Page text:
Welcome to Just Old Flies

Welcome to 'just old flies,' a section of methods and flies that used-to-be. These flies were tied with the only materials available. Long before the advent of 'modern' tying materials, they were created and improved upon at a far slower pace than today's modern counterparts; limited by materials available and the tiers imagination.

Once long gone, there existed a 'fraternity' of anglers who felt an obligation to use only the 'standard' patterns of the day. We hope to bring a bit of nostalgia to these pages and to you. And sometimes what you find here will not always be about fishing. Perhaps you will enjoy them. Perhaps you will fish the flies. Perhaps?


By Eric Austin, Ohio

When I think of the Rangeley region in Maine, I naturally think of streamers and Carrie Stevens. Surprisingly enough, there was considerable fishing there long before Carrie and her husband Wallace appeared on the scene in 1919. The legendary brook trout were abundant on the chain before Mrs. Stevens had ever tied a single streamer, and the wet fly was king. Herbert L. Welch was tying feather wing streamers there starting in 1903 though, and ultimately this style of fly would dominate. You may be familiar with one of Mr. Welch's early streamers, the Black Ghost.

It is my intent to bring a series of the large and beautiful wet flies from this region to our pages here in the next few weeks. Many of these flies were trolled behind row boats and were fished as minnow imitations. The flies were very often named after the lakes, many of which still had their Abenaki Indian names in the late 1800s. Starting at the top of the chain of lakes was Oquossoc ("landing place"), which was to become Rangely Lake, then Mollychunkemunk ("crooked water") which became the upper Richardson, then Welokennebacook ("red water"), which was renamed lower Richardson. I'm pleased to report that Mooselookmeguntic and Cupsuptic lakes still retain their original names. In the case of the Oquossoc, there was a fly named for it as well as one named for the lake it later became, Rangeley. Most of the lakes had flies named for them, including Mooselookmeguntic, Cupsuptic, Mollychunkemunk and Oquossoc. This holds true for many flies originated in the state of Maine, including the Parmachene Belle, Kineo, New Lake, Kennebago, and B. Pond.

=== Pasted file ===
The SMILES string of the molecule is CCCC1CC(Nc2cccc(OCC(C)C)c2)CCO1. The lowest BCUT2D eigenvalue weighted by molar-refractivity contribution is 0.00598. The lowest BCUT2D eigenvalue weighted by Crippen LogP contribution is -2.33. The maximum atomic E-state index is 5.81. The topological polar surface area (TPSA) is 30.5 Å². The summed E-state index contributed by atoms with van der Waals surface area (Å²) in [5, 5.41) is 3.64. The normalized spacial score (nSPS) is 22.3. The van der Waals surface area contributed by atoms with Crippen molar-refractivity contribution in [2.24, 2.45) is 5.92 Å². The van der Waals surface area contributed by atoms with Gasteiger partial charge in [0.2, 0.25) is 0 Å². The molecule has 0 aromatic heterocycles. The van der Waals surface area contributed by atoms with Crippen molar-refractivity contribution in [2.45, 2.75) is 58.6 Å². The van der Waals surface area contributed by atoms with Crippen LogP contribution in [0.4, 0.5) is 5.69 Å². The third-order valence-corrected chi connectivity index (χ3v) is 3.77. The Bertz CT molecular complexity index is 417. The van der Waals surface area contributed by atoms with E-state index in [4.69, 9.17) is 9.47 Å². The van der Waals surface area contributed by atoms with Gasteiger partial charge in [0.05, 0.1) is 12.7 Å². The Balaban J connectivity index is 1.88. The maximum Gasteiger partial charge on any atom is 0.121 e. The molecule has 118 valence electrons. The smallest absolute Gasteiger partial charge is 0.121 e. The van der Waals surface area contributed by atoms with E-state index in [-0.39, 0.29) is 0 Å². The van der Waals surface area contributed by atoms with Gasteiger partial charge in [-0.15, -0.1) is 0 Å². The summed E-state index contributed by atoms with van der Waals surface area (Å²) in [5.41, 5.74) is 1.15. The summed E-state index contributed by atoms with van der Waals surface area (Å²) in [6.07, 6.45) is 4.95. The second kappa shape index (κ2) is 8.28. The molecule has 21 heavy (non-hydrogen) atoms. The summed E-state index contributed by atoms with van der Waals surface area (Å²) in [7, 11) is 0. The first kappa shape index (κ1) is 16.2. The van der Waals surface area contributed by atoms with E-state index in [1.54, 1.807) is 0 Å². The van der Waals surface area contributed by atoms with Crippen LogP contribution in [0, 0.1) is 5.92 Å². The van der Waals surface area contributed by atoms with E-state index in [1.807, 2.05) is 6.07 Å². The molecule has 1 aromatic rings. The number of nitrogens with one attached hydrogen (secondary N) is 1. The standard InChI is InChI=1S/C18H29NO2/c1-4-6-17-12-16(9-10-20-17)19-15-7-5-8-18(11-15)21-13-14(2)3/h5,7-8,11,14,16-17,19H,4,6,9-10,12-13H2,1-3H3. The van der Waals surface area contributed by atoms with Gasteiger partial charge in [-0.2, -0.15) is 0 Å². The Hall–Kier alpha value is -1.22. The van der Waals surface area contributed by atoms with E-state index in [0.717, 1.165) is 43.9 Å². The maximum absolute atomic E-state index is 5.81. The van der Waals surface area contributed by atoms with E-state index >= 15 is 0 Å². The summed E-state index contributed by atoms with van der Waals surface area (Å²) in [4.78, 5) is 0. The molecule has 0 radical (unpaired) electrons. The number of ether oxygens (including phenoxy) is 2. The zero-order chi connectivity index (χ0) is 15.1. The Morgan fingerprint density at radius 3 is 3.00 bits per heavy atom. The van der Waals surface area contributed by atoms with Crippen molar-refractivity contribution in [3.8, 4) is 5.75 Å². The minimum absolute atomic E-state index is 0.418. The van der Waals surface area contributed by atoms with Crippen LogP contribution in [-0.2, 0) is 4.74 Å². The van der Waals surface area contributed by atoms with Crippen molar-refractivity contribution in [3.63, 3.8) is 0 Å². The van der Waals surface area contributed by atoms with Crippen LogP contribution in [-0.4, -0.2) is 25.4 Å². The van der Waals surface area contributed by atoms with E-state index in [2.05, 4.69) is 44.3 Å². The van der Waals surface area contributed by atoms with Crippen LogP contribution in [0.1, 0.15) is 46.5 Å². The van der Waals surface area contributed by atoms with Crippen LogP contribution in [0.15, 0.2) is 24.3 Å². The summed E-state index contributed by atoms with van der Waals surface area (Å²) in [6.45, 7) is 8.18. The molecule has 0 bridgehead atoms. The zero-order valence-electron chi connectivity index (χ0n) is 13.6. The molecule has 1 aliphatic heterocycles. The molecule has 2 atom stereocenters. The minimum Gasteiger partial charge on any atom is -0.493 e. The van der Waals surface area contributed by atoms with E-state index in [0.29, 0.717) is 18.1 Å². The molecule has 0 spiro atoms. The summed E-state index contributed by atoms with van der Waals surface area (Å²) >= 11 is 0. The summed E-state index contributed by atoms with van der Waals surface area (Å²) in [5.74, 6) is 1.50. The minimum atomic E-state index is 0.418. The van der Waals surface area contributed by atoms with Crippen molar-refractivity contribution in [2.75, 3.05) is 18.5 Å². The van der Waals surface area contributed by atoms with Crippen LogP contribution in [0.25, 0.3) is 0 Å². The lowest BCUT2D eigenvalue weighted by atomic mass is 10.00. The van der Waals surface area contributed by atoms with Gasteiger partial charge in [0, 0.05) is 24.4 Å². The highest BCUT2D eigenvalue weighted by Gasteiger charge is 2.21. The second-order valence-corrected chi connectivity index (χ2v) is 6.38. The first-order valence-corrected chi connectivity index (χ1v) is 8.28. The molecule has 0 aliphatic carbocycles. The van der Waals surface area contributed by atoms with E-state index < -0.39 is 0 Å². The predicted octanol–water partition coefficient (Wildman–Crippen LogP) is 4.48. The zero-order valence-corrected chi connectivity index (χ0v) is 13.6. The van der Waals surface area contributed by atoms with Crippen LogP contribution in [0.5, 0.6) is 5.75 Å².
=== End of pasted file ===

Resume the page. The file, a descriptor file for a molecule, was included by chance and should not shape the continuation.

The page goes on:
I think many of us view dams as destructive to fishing and the environment generally. It seems as if the dams that were built in the 1800s in this area actually benefitted the fishing, creating habitat that resulted in some absolutely huge brook trout. To get an idea of the impact this kind of fishing had, consider this paragraph written by Joe Bates' son Bruce, about a trip the family made to Upper Dam in 1942:

"It was tradition to take the newly arrived guests to the sawmill under the downstream side of the dam. On the lower level there was a trapdoor in the floor, and when opened it exposed the huge trout that cruised in the backwater underneath the dam. The combination of the size of the trout, the darkness of the sawmill, and the roaring of the water raging through the dam was thrilling but scary for a 10-year-old. Particularly as some of the fish looked almost as long as I was tall."

Ten pound brook trout were not uncommon, so fishing was, as you can imagine, quite good. Here is the recipe for the Rangeley to get us started, with more flies from the region to come in future articles:

Rangeley #1 (pictured above)

    Tail: Scarlet and wood duck

    Ribbing: Gold tinsel

    Body: Claret dubbing

    Hackle: Claret palmered over body

    Wing: Barred wood duck; scarlet and turkey strips

Rangeley #2

    Tail: Yellow fibers

    Body: Orange floss

    Hackle: Claret palmered over body

    Wing: Gray turkey and mallard

Rangely #3 (Bergman)

    Tip: Gold tinsel

    Tail: Orange

    Ribbing: Gold tinsel

    Body: Light claret dubbing

    Hackle: Orange shoulder, light claret palmered over body

    Wing: Gray mallard, jungle cock eye

Credits: Trout by Ray Bergman; Flies by J. Edson Leonard; Carrie Stevens by Graydon R. Hilyard. ~ EA

About Eric:

Eric Eric lives in Delaware, Ohio and fishes for brown trout in the Mad River, a beautiful spring creek. More of his flies are on display here: Traditionalflies.com -- Classic salmon and trout flies of Europe and the Americas.

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